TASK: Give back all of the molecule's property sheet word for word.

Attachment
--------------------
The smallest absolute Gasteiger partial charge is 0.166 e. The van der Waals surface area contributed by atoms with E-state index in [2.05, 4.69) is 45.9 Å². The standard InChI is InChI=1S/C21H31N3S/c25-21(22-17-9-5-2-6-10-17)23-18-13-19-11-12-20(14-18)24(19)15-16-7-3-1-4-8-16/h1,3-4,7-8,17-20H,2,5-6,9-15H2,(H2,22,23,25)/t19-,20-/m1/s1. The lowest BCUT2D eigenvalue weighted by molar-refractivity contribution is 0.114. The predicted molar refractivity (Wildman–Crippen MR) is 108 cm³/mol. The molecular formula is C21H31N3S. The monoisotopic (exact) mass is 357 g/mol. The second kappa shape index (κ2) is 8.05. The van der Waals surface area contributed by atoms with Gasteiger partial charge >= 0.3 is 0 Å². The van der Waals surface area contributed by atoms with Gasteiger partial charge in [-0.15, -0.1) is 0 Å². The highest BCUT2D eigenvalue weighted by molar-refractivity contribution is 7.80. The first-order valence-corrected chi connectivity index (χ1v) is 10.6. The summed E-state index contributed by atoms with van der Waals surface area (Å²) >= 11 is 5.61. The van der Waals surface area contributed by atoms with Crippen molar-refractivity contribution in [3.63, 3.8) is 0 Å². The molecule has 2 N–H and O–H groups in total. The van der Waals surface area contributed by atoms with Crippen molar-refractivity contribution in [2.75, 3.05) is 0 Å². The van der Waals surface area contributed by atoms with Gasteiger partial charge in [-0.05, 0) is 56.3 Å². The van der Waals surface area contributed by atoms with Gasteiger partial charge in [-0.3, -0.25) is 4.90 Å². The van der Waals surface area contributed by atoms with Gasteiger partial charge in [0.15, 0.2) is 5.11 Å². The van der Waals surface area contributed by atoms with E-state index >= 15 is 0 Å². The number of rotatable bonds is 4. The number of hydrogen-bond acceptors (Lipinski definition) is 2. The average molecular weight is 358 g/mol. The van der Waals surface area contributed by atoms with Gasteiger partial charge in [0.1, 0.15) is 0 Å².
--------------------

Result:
The smallest absolute Gasteiger partial charge is 0.166 e. The van der Waals surface area contributed by atoms with E-state index in [2.05, 4.69) is 45.9 Å². The standard InChI is InChI=1S/C21H31N3S/c25-21(22-17-9-5-2-6-10-17)23-18-13-19-11-12-20(14-18)24(19)15-16-7-3-1-4-8-16/h1,3-4,7-8,17-20H,2,5-6,9-15H2,(H2,22,23,25)/t19-,20-/m1/s1. The lowest BCUT2D eigenvalue weighted by molar-refractivity contribution is 0.114. The predicted molar refractivity (Wildman–Crippen MR) is 108 cm³/mol. The molecular formula is C21H31N3S. The monoisotopic (exact) mass is 357 g/mol. The second kappa shape index (κ2) is 8.05. The van der Waals surface area contributed by atoms with Gasteiger partial charge >= 0.3 is 0 Å². The van der Waals surface area contributed by atoms with Gasteiger partial charge in [-0.15, -0.1) is 0 Å². The highest BCUT2D eigenvalue weighted by molar-refractivity contribution is 7.80. The first-order valence-corrected chi connectivity index (χ1v) is 10.6. The summed E-state index contributed by atoms with van der Waals surface area (Å²) >= 11 is 5.61. The van der Waals surface area contributed by atoms with Crippen molar-refractivity contribution in [3.63, 3.8) is 0 Å². The molecule has 2 N–H and O–H groups in total. The van der Waals surface area contributed by atoms with Crippen molar-refractivity contribution in [2.75, 3.05) is 0 Å². The van der Waals surface area contributed by atoms with Gasteiger partial charge in [-0.05, 0) is 56.3 Å². The van der Waals surface area contributed by atoms with Gasteiger partial charge in [-0.3, -0.25) is 4.90 Å². The van der Waals surface area contributed by atoms with Gasteiger partial charge in [0.15, 0.2) is 5.11 Å². The van der Waals surface area contributed by atoms with E-state index >= 15 is 0 Å². The number of rotatable bonds is 4. The number of hydrogen-bond acceptors (Lipinski definition) is 2. The average molecular weight is 358 g/mol. The van der Waals surface area contributed by atoms with Gasteiger partial charge in [0.1, 0.15) is 0 Å².